Breastfeeding, as already mentioned, has another substantial effect on fecundability. When continued beyond the post-partum anovulatory period, breastfeeding reduces the likelihood of conception. This effect does not enter into the Bongaarts model but can be thought of as reducing the Ci levels slightly below those presented in table 5.

Three conclusions can be reached thus far:

This last statement, although true, must be discussed in the context of adoption of means of fertility control. Although there have been fears, over the years, that populations would experience massive fertility increases as, over the course of development, women reduced both the intensity and the duration of their breastfeeding, these fears have not been realized. In every country for which there are data, the most educated women, who breastfeed the least, also have the lowest fertility (see table 3). Although our models say that if breastfeeding declines, holding all other factors constant, fertility will rise, in the real world it is rare that all those other factors remain constant. The same processes of social change that affect women's attitudes and practices concerning breastfeeding also affect their attitudes towards and practice of fertility control. There may be lags, so that over the short term following a decline in breastfeeding, fertility might increase, but the general pattern has been one of sufficient compensation, through adoption of family limitation, that the expected rise in fertility has not taken place.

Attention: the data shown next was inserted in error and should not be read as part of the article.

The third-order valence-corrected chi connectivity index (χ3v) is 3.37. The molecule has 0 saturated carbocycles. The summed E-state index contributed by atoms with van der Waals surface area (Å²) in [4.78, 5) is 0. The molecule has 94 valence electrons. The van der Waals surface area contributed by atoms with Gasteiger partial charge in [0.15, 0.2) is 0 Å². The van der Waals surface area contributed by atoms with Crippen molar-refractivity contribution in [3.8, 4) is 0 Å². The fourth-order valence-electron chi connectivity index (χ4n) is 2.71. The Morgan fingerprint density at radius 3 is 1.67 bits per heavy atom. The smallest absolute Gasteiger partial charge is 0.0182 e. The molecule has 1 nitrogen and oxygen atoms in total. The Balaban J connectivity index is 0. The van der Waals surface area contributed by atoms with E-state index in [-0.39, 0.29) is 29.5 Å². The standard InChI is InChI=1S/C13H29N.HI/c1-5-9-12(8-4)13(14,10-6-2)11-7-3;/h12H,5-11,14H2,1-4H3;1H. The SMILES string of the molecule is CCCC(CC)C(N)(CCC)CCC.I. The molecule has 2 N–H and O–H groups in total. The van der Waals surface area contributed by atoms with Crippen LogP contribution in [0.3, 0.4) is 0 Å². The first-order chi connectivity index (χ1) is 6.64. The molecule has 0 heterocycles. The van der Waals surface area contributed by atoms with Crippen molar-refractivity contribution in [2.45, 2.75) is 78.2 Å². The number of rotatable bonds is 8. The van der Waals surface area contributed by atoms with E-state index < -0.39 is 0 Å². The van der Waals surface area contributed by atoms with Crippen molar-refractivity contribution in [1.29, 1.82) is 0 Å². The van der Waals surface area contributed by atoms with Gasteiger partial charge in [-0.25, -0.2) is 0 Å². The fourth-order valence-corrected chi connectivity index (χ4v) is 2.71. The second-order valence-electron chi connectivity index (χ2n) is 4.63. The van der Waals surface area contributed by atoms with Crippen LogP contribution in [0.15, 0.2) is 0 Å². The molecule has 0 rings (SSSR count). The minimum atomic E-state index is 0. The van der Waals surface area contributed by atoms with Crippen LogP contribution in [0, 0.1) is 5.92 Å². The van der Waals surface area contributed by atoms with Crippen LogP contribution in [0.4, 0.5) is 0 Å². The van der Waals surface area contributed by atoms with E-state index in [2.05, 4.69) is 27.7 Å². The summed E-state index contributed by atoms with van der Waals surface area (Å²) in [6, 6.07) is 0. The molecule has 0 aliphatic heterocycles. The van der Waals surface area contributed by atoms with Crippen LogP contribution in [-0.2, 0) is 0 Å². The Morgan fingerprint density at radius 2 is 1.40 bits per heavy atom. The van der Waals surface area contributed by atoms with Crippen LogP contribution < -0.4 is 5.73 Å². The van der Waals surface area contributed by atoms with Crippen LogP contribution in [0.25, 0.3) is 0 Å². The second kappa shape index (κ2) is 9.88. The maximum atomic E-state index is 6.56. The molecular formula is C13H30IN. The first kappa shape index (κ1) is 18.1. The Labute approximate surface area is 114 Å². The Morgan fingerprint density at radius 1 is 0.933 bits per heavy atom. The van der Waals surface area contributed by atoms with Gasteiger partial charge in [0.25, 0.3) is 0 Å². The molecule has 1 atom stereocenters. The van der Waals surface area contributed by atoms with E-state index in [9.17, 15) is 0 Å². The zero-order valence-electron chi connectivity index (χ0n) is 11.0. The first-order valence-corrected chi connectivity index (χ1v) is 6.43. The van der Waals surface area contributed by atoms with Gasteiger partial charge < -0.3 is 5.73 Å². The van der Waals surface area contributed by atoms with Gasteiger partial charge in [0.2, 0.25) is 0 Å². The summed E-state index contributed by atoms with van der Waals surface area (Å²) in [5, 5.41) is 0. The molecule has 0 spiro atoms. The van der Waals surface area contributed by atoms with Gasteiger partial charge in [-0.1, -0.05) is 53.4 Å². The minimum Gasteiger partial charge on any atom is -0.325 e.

There is a countervailing effect, however. To the extent that reduced breastfeeding increases infant and child mortality, the effect on growth rates is muted. Growth rates depend on NRR, whereas our discussion thus far has been limited to TFR. We therefore turn next to a consideration of the effect of breastfeeding on survival.



Although the proximate determinants of fertility have been systematized and to some extent quantified, we are not yet able to set out the determinants of child mortality in such a neat manner. Mosley and Chen [24], in one attempt at developing such a framework, attributed child mortality to five sets of factors: (1) maternal factors, (2) environmental contamination, (3) nutrient deficiency, (4) injury, and (5) personal illness control. They also refer to a negative synergy by which sickness and malnutrition amplify each other's effects and lead to childhood mortality; sickness leads to malnutrition, malnutrition leads to sickness. Therefore, relatively few child deaths are attributed directly to malnutrition, because most malnourished children are recorded as dying of an illness to which their maluourishment has left them susceptible.